The medieval Twitter post is taken from York Minster where there are lots of stained glass windows of birds. Some of these have scrolls coming out of their mouths with Latin text.
I thought it made a funny juxtaposition, the idea that these were very early tweets. After all medieval leaded lights were called the poor man’s bible and used as a way of communicating religious messages.
So here we have the traditional Twitter bird drawn in an 11th century style, with a scroll coming out if its mouth quoting the famous Trump nonsensical “covfefe” tweet of 2018. The comment, love, retweet and share buttons have also been given a retro look.
Next I decided to look at a historical incident from a modern communications stand point. So I chose a tweet about the signing of the Magna Carta, in 1215, at Runnymede. The war between King John and the 25 Barons was finally ended with this treaty. I liked the idea of him referring to this important, historic scroll, in a Trumpesque way, as a “big document”, with the hashtag “Magna Carta”. The idea that the barons like it and then the 25 of them shared King John’s tweet is amusing.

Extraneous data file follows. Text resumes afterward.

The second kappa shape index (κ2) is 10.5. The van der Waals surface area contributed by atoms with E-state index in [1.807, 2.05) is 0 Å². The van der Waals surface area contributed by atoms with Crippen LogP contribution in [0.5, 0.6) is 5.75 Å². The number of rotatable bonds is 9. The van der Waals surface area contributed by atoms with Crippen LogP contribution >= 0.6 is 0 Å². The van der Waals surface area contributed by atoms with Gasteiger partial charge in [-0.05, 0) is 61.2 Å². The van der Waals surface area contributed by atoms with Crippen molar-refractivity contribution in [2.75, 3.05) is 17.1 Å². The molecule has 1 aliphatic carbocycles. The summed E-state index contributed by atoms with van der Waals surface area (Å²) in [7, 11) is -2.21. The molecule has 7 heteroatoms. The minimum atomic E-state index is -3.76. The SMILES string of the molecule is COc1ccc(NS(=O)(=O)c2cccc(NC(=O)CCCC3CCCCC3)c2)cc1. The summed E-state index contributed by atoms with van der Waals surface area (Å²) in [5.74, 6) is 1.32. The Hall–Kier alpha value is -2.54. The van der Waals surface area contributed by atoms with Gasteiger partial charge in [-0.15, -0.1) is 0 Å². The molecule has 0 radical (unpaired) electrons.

The image of the bird is taken from a stained glass window in the Zouche Chapel at York Minster. However, I’ve painted it blue to represent the Twitter logo. The share, love and comment buttons are pretty much the same as the earlier ones, while the retweet is slightly different. The image combines both the elements of the cathedral’s leaded light and the Twitter format giving it a fascinating mixing of eras.